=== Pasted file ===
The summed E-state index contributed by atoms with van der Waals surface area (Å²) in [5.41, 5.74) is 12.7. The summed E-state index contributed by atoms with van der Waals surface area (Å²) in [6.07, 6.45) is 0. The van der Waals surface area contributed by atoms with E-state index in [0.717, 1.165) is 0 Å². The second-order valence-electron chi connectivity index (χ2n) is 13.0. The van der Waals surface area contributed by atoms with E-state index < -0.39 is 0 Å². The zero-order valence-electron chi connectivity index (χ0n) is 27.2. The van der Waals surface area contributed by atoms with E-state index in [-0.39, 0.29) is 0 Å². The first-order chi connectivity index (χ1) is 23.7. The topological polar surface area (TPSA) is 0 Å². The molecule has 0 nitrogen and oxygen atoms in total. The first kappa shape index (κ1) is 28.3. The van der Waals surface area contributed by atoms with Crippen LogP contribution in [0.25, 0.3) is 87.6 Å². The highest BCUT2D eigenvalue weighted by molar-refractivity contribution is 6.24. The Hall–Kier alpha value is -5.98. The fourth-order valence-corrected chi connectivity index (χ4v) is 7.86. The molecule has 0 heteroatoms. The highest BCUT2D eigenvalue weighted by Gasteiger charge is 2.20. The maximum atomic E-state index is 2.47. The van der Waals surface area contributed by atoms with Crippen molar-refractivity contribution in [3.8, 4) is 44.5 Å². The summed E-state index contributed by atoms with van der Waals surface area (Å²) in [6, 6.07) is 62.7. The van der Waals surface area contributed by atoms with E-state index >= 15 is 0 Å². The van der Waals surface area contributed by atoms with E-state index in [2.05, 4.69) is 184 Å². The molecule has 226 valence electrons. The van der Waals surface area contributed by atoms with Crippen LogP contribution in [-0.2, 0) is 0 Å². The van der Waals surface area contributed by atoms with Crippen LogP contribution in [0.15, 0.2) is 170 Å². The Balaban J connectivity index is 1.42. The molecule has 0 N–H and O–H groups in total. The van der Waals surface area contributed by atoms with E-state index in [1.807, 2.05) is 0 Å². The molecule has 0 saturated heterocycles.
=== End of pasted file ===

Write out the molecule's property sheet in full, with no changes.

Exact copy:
The summed E-state index contributed by atoms with van der Waals surface area (Å²) in [5.41, 5.74) is 12.7. The summed E-state index contributed by atoms with van der Waals surface area (Å²) in [6.07, 6.45) is 0. The van der Waals surface area contributed by atoms with E-state index in [0.717, 1.165) is 0 Å². The second-order valence-electron chi connectivity index (χ2n) is 13.0. The van der Waals surface area contributed by atoms with E-state index < -0.39 is 0 Å². The zero-order valence-electron chi connectivity index (χ0n) is 27.2. The van der Waals surface area contributed by atoms with E-state index in [-0.39, 0.29) is 0 Å². The first-order chi connectivity index (χ1) is 23.7. The topological polar surface area (TPSA) is 0 Å². The molecule has 0 nitrogen and oxygen atoms in total. The first kappa shape index (κ1) is 28.3. The van der Waals surface area contributed by atoms with Crippen LogP contribution in [0.25, 0.3) is 87.6 Å². The highest BCUT2D eigenvalue weighted by molar-refractivity contribution is 6.24. The Hall–Kier alpha value is -5.98. The fourth-order valence-corrected chi connectivity index (χ4v) is 7.86. The molecule has 0 heteroatoms. The highest BCUT2D eigenvalue weighted by Gasteiger charge is 2.20. The maximum atomic E-state index is 2.47. The van der Waals surface area contributed by atoms with Crippen molar-refractivity contribution in [3.8, 4) is 44.5 Å². The summed E-state index contributed by atoms with van der Waals surface area (Å²) in [6, 6.07) is 62.7. The van der Waals surface area contributed by atoms with E-state index >= 15 is 0 Å². The van der Waals surface area contributed by atoms with E-state index in [2.05, 4.69) is 184 Å². The molecule has 226 valence electrons. The van der Waals surface area contributed by atoms with Crippen LogP contribution in [-0.2, 0) is 0 Å². The van der Waals surface area contributed by atoms with Crippen LogP contribution in [0.15, 0.2) is 170 Å². The Balaban J connectivity index is 1.42. The molecule has 0 N–H and O–H groups in total. The van der Waals surface area contributed by atoms with E-state index in [1.807, 2.05) is 0 Å². The molecule has 0 saturated heterocycles.